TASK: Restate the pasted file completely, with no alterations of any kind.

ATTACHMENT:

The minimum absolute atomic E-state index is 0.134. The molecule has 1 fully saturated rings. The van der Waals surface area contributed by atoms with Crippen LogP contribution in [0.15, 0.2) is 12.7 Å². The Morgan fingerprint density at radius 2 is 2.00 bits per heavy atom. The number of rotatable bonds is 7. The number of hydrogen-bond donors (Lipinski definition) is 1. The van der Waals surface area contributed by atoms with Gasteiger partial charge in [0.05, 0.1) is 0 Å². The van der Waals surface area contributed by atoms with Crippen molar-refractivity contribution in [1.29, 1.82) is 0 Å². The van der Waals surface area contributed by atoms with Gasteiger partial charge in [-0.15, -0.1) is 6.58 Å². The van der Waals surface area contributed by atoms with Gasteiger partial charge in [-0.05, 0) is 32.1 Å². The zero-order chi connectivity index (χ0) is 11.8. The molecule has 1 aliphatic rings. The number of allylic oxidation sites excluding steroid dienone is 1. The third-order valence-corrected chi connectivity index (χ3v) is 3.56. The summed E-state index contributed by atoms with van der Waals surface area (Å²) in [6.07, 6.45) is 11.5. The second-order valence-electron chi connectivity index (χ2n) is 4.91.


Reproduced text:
The minimum absolute atomic E-state index is 0.134. The molecule has 1 fully saturated rings. The van der Waals surface area contributed by atoms with Crippen LogP contribution in [0.15, 0.2) is 12.7 Å². The Morgan fingerprint density at radius 2 is 2.00 bits per heavy atom. The number of rotatable bonds is 7. The number of hydrogen-bond donors (Lipinski definition) is 1. The van der Waals surface area contributed by atoms with Gasteiger partial charge in [0.05, 0.1) is 0 Å². The van der Waals surface area contributed by atoms with Crippen molar-refractivity contribution in [1.29, 1.82) is 0 Å². The van der Waals surface area contributed by atoms with Gasteiger partial charge in [-0.15, -0.1) is 6.58 Å². The van der Waals surface area contributed by atoms with Gasteiger partial charge in [-0.05, 0) is 32.1 Å². The zero-order chi connectivity index (χ0) is 11.8. The molecule has 1 aliphatic rings. The number of allylic oxidation sites excluding steroid dienone is 1. The third-order valence-corrected chi connectivity index (χ3v) is 3.56. The summed E-state index contributed by atoms with van der Waals surface area (Å²) in [6.07, 6.45) is 11.5. The second-order valence-electron chi connectivity index (χ2n) is 4.91.